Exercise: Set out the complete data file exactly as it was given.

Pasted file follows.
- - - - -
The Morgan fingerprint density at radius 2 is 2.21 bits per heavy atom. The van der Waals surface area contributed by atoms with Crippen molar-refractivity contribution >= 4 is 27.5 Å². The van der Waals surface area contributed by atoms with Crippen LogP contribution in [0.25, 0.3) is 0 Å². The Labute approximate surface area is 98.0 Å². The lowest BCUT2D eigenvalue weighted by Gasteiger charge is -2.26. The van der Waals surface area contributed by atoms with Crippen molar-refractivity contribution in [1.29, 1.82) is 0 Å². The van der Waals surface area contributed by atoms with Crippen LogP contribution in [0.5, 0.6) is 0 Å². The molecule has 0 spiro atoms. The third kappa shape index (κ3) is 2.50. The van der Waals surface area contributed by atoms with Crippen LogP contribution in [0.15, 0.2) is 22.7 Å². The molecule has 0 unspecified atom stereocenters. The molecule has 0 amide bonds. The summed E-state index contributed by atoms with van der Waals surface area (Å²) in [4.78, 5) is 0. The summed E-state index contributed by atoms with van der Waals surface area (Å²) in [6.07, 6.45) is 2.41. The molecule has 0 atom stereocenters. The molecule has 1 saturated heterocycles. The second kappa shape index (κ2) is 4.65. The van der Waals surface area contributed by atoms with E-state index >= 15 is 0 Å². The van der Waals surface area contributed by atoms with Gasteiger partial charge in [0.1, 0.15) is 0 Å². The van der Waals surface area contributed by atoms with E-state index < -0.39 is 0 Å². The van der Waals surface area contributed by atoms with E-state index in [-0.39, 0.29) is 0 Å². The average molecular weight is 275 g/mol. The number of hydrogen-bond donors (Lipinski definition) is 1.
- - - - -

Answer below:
The Morgan fingerprint density at radius 2 is 2.21 bits per heavy atom. The van der Waals surface area contributed by atoms with Crippen molar-refractivity contribution >= 4 is 27.5 Å². The van der Waals surface area contributed by atoms with Crippen LogP contribution in [0.25, 0.3) is 0 Å². The Labute approximate surface area is 98.0 Å². The lowest BCUT2D eigenvalue weighted by Gasteiger charge is -2.26. The van der Waals surface area contributed by atoms with Crippen molar-refractivity contribution in [1.29, 1.82) is 0 Å². The van der Waals surface area contributed by atoms with Crippen LogP contribution in [0.5, 0.6) is 0 Å². The molecule has 0 spiro atoms. The third kappa shape index (κ3) is 2.50. The van der Waals surface area contributed by atoms with Crippen LogP contribution in [0.15, 0.2) is 22.7 Å². The molecule has 0 unspecified atom stereocenters. The molecule has 0 amide bonds. The summed E-state index contributed by atoms with van der Waals surface area (Å²) in [4.78, 5) is 0. The summed E-state index contributed by atoms with van der Waals surface area (Å²) in [6.07, 6.45) is 2.41. The molecule has 0 atom stereocenters. The molecule has 1 saturated heterocycles. The second kappa shape index (κ2) is 4.65. The van der Waals surface area contributed by atoms with E-state index >= 15 is 0 Å². The van der Waals surface area contributed by atoms with Gasteiger partial charge in [0.1, 0.15) is 0 Å². The van der Waals surface area contributed by atoms with E-state index < -0.39 is 0 Å². The van der Waals surface area contributed by atoms with E-state index in [-0.39, 0.29) is 0 Å². The average molecular weight is 275 g/mol. The number of hydrogen-bond donors (Lipinski definition) is 1.